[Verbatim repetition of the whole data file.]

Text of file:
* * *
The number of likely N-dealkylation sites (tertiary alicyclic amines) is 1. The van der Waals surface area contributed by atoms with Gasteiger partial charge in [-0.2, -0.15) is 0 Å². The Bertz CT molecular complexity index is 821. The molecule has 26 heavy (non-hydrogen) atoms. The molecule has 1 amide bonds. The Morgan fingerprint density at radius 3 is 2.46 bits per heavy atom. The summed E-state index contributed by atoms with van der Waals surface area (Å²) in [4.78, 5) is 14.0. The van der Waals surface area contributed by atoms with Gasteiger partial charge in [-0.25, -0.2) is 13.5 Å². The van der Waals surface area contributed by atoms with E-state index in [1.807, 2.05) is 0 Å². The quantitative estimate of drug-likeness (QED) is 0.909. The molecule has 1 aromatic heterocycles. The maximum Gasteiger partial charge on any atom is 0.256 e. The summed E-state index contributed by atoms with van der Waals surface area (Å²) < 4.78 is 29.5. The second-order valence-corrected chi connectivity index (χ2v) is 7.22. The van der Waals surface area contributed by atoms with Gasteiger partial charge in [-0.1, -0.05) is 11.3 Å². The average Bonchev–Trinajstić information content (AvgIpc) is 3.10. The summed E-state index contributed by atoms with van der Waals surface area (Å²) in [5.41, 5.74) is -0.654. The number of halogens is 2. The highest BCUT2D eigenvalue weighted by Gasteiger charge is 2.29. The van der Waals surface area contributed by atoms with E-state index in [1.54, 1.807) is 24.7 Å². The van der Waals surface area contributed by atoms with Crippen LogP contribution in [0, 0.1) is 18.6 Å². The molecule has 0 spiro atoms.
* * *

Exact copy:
The number of likely N-dealkylation sites (tertiary alicyclic amines) is 1. The van der Waals surface area contributed by atoms with Gasteiger partial charge in [-0.2, -0.15) is 0 Å². The Bertz CT molecular complexity index is 821. The molecule has 26 heavy (non-hydrogen) atoms. The molecule has 1 amide bonds. The Morgan fingerprint density at radius 3 is 2.46 bits per heavy atom. The summed E-state index contributed by atoms with van der Waals surface area (Å²) in [4.78, 5) is 14.0. The van der Waals surface area contributed by atoms with Gasteiger partial charge in [-0.25, -0.2) is 13.5 Å². The van der Waals surface area contributed by atoms with E-state index in [1.807, 2.05) is 0 Å². The quantitative estimate of drug-likeness (QED) is 0.909. The molecule has 1 aromatic heterocycles. The maximum Gasteiger partial charge on any atom is 0.256 e. The summed E-state index contributed by atoms with van der Waals surface area (Å²) < 4.78 is 29.5. The second-order valence-corrected chi connectivity index (χ2v) is 7.22. The van der Waals surface area contributed by atoms with Gasteiger partial charge in [-0.1, -0.05) is 11.3 Å². The average Bonchev–Trinajstić information content (AvgIpc) is 3.10. The summed E-state index contributed by atoms with van der Waals surface area (Å²) in [5.41, 5.74) is -0.654. The number of halogens is 2. The highest BCUT2D eigenvalue weighted by Gasteiger charge is 2.29. The van der Waals surface area contributed by atoms with E-state index in [1.54, 1.807) is 24.7 Å². The van der Waals surface area contributed by atoms with Crippen LogP contribution in [0, 0.1) is 18.6 Å². The molecule has 0 spiro atoms.